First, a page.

Spring 2019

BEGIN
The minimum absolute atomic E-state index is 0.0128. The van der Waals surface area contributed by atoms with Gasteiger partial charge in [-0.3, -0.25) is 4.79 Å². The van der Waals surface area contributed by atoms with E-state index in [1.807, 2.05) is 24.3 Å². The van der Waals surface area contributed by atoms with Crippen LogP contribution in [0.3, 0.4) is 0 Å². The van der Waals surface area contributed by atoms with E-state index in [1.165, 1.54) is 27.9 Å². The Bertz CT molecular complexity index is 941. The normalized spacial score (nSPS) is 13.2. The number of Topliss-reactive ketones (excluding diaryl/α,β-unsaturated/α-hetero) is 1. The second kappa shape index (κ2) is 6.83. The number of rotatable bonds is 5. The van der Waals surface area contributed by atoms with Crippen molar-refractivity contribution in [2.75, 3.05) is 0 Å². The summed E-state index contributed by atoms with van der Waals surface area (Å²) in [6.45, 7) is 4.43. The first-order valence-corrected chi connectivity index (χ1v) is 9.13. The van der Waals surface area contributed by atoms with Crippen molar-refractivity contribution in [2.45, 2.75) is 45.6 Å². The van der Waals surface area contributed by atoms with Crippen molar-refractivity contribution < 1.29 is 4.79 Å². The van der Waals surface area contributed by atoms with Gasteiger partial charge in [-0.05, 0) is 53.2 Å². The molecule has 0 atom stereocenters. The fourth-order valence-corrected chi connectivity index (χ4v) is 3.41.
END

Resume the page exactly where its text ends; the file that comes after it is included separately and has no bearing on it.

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My wife and I flew in for a Texas two-step through this Texas Hill Country. Austin and San Antonio are close enough to visit both of these golf-friendly cities. Austin exhibits the trendiness of New Y ork City's Soho and the funk of Seattle while being a good, old-fashioned college town of 50,000 University of T exas students. It's home to some of the best barbecue and an assortment of food co-ops. The golf is pretty good too. "Keep Austin weird" is the unofficial motto that leaps triumphantly from the mouths of native Austinites, signifying the city's pride in how this metropolis of nearly 1 million manages to maintain its village vibe. The self-proclaimed "Live Music Capital of the World" supersizes the party several times a year, drawing hordes of music lovers for the SXSW South By Southwest global music convention in March, the Austin Fine Arts Festival in April and the Austin City Limits and Old Pecan Street Fall festivals double-header in September. 62 SPRING 2019 | NCGA.ORG T R AV E L TEXAS Two-Step B efore Austin became the "Live Music Capital of the World" and sometime after Davy Crockett reminded us to remember the Alamo in San Antonio, these two Texas stalwarts expressed their affinity for golf. The city of Austin is where Ben Crenshaw first picked up a putter and Tom Kite became a worldbeater, both under the tutelage of famed instructor Harvey Penick while San Antonio is home to the third-oldest tournament on the PGA Tour and the longest held in the same city. Horseshoe Bay Resort offers three Robert Trent Jones Sr.-designed courses and a fourth—Summit Rock (pictured)— a Jack Nicklaus layout that extends a members-only experience to resort guests. Only an 80-mile scenic drive through the Texas Hill Country separates Austin and San Antonio, two cities where the golf and good times go hand in hand. BY ADAM SCHUPAK

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